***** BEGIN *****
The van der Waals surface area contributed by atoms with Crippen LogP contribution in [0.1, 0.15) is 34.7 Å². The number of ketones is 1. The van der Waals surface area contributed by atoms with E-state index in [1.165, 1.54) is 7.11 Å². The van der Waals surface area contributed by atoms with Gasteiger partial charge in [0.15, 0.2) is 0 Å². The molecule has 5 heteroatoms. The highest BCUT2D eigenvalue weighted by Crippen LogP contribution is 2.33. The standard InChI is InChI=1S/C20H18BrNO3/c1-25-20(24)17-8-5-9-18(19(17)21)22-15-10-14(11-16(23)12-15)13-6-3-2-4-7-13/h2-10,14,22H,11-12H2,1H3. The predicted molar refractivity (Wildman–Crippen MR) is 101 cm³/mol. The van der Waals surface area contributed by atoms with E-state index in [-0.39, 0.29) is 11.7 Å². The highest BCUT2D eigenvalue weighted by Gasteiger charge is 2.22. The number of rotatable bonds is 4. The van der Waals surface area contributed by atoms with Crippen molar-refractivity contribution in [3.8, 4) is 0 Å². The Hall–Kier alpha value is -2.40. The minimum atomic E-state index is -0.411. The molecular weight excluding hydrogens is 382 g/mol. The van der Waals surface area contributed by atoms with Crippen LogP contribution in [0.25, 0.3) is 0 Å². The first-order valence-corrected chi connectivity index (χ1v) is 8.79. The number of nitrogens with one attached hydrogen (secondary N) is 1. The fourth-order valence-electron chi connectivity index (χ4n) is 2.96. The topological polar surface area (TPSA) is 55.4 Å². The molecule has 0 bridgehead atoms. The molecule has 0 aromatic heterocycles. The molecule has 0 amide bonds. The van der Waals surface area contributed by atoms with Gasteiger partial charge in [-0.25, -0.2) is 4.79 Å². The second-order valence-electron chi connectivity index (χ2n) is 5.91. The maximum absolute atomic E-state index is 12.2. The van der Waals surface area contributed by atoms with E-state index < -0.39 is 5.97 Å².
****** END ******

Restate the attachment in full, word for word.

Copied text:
The van der Waals surface area contributed by atoms with Crippen LogP contribution in [0.1, 0.15) is 34.7 Å². The number of ketones is 1. The van der Waals surface area contributed by atoms with E-state index in [1.165, 1.54) is 7.11 Å². The van der Waals surface area contributed by atoms with Gasteiger partial charge in [0.15, 0.2) is 0 Å². The molecule has 5 heteroatoms. The highest BCUT2D eigenvalue weighted by Crippen LogP contribution is 2.33. The standard InChI is InChI=1S/C20H18BrNO3/c1-25-20(24)17-8-5-9-18(19(17)21)22-15-10-14(11-16(23)12-15)13-6-3-2-4-7-13/h2-10,14,22H,11-12H2,1H3. The predicted molar refractivity (Wildman–Crippen MR) is 101 cm³/mol. The van der Waals surface area contributed by atoms with E-state index in [-0.39, 0.29) is 11.7 Å². The highest BCUT2D eigenvalue weighted by Gasteiger charge is 2.22. The number of rotatable bonds is 4. The van der Waals surface area contributed by atoms with Crippen molar-refractivity contribution in [3.8, 4) is 0 Å². The Hall–Kier alpha value is -2.40. The minimum atomic E-state index is -0.411. The molecular weight excluding hydrogens is 382 g/mol. The van der Waals surface area contributed by atoms with Crippen LogP contribution in [0.25, 0.3) is 0 Å². The first-order valence-corrected chi connectivity index (χ1v) is 8.79. The number of nitrogens with one attached hydrogen (secondary N) is 1. The fourth-order valence-electron chi connectivity index (χ4n) is 2.96. The topological polar surface area (TPSA) is 55.4 Å². The molecule has 0 bridgehead atoms. The molecule has 0 aromatic heterocycles. The molecule has 0 amide bonds. The van der Waals surface area contributed by atoms with Gasteiger partial charge in [-0.25, -0.2) is 4.79 Å². The second-order valence-electron chi connectivity index (χ2n) is 5.91. The maximum absolute atomic E-state index is 12.2. The van der Waals surface area contributed by atoms with E-state index < -0.39 is 5.97 Å².